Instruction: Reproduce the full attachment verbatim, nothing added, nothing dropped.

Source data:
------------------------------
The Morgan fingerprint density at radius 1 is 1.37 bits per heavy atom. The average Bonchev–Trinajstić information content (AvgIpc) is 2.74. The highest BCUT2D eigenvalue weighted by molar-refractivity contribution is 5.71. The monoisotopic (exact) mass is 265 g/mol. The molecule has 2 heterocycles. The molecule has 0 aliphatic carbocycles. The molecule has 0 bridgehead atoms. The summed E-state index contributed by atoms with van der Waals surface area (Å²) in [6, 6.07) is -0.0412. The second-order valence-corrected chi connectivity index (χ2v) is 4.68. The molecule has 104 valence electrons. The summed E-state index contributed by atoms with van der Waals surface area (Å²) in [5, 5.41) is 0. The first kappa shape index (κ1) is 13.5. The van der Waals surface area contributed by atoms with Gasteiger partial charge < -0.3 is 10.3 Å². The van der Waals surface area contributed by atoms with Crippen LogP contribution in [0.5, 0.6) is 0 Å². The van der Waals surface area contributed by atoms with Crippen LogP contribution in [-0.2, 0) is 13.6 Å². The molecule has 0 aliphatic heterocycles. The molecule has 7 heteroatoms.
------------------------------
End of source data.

The Morgan fingerprint density at radius 1 is 1.37 bits per heavy atom. The average Bonchev–Trinajstić information content (AvgIpc) is 2.74. The highest BCUT2D eigenvalue weighted by molar-refractivity contribution is 5.71. The monoisotopic (exact) mass is 265 g/mol. The molecule has 2 heterocycles. The molecule has 0 aliphatic carbocycles. The molecule has 0 bridgehead atoms. The summed E-state index contributed by atoms with van der Waals surface area (Å²) in [6, 6.07) is -0.0412. The second-order valence-corrected chi connectivity index (χ2v) is 4.68. The molecule has 104 valence electrons. The summed E-state index contributed by atoms with van der Waals surface area (Å²) in [5, 5.41) is 0. The first kappa shape index (κ1) is 13.5. The van der Waals surface area contributed by atoms with Gasteiger partial charge < -0.3 is 10.3 Å². The van der Waals surface area contributed by atoms with Crippen LogP contribution in [0.5, 0.6) is 0 Å². The van der Waals surface area contributed by atoms with Crippen LogP contribution in [-0.2, 0) is 13.6 Å². The molecule has 0 aliphatic heterocycles. The molecule has 7 heteroatoms.